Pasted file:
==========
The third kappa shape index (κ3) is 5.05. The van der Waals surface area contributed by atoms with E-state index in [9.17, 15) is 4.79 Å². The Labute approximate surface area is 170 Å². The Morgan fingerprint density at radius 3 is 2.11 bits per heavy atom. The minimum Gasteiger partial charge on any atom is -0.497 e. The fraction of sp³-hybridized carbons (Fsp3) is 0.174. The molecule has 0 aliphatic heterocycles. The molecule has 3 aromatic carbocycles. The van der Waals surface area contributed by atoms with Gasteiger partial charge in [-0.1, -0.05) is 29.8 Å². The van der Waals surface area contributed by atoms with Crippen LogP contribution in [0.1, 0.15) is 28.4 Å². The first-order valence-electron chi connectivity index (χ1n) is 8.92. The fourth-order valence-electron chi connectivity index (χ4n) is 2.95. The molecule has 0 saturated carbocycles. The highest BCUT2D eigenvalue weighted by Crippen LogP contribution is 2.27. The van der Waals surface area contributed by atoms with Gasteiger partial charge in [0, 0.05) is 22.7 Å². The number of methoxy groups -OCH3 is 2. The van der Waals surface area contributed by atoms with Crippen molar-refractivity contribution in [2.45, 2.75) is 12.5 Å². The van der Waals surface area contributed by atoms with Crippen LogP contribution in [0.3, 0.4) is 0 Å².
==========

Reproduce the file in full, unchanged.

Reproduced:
The third kappa shape index (κ3) is 5.05. The van der Waals surface area contributed by atoms with E-state index in [9.17, 15) is 4.79 Å². The Labute approximate surface area is 170 Å². The Morgan fingerprint density at radius 3 is 2.11 bits per heavy atom. The minimum Gasteiger partial charge on any atom is -0.497 e. The fraction of sp³-hybridized carbons (Fsp3) is 0.174. The molecule has 0 aliphatic heterocycles. The molecule has 3 aromatic carbocycles. The van der Waals surface area contributed by atoms with Gasteiger partial charge in [-0.1, -0.05) is 29.8 Å². The van der Waals surface area contributed by atoms with Crippen LogP contribution in [0.1, 0.15) is 28.4 Å². The first-order valence-electron chi connectivity index (χ1n) is 8.92. The fourth-order valence-electron chi connectivity index (χ4n) is 2.95. The molecule has 0 saturated carbocycles. The highest BCUT2D eigenvalue weighted by Crippen LogP contribution is 2.27. The van der Waals surface area contributed by atoms with Gasteiger partial charge in [0, 0.05) is 22.7 Å². The number of methoxy groups -OCH3 is 2. The van der Waals surface area contributed by atoms with Crippen molar-refractivity contribution in [2.45, 2.75) is 12.5 Å². The van der Waals surface area contributed by atoms with Crippen LogP contribution in [0.3, 0.4) is 0 Å².